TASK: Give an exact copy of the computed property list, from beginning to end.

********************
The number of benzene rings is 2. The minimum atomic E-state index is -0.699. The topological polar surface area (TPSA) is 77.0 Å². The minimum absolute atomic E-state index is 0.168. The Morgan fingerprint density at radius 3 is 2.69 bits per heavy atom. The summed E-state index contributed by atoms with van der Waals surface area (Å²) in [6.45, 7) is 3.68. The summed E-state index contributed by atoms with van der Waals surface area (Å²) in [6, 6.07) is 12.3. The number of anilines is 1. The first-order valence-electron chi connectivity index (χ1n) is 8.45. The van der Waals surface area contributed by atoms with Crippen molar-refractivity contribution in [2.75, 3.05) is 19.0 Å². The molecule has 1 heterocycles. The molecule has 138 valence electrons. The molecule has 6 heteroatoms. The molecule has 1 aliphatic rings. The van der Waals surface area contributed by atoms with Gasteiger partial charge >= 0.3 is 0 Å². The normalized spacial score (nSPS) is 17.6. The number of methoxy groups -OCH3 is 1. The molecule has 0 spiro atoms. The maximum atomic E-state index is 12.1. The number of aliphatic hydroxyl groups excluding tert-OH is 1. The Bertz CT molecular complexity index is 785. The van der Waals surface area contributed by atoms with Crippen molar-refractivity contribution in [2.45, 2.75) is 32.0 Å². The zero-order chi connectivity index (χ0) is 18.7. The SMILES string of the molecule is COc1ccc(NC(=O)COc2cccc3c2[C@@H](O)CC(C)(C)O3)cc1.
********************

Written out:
The number of benzene rings is 2. The minimum atomic E-state index is -0.699. The topological polar surface area (TPSA) is 77.0 Å². The minimum absolute atomic E-state index is 0.168. The Morgan fingerprint density at radius 3 is 2.69 bits per heavy atom. The summed E-state index contributed by atoms with van der Waals surface area (Å²) in [6.45, 7) is 3.68. The summed E-state index contributed by atoms with van der Waals surface area (Å²) in [6, 6.07) is 12.3. The number of anilines is 1. The first-order valence-electron chi connectivity index (χ1n) is 8.45. The van der Waals surface area contributed by atoms with Crippen molar-refractivity contribution in [2.75, 3.05) is 19.0 Å². The molecule has 1 heterocycles. The molecule has 138 valence electrons. The molecule has 6 heteroatoms. The molecule has 1 aliphatic rings. The van der Waals surface area contributed by atoms with Gasteiger partial charge >= 0.3 is 0 Å². The normalized spacial score (nSPS) is 17.6. The number of methoxy groups -OCH3 is 1. The molecule has 0 spiro atoms. The maximum atomic E-state index is 12.1. The number of aliphatic hydroxyl groups excluding tert-OH is 1. The Bertz CT molecular complexity index is 785. The van der Waals surface area contributed by atoms with Crippen molar-refractivity contribution in [2.45, 2.75) is 32.0 Å². The zero-order chi connectivity index (χ0) is 18.7. The SMILES string of the molecule is COc1ccc(NC(=O)COc2cccc3c2[C@@H](O)CC(C)(C)O3)cc1.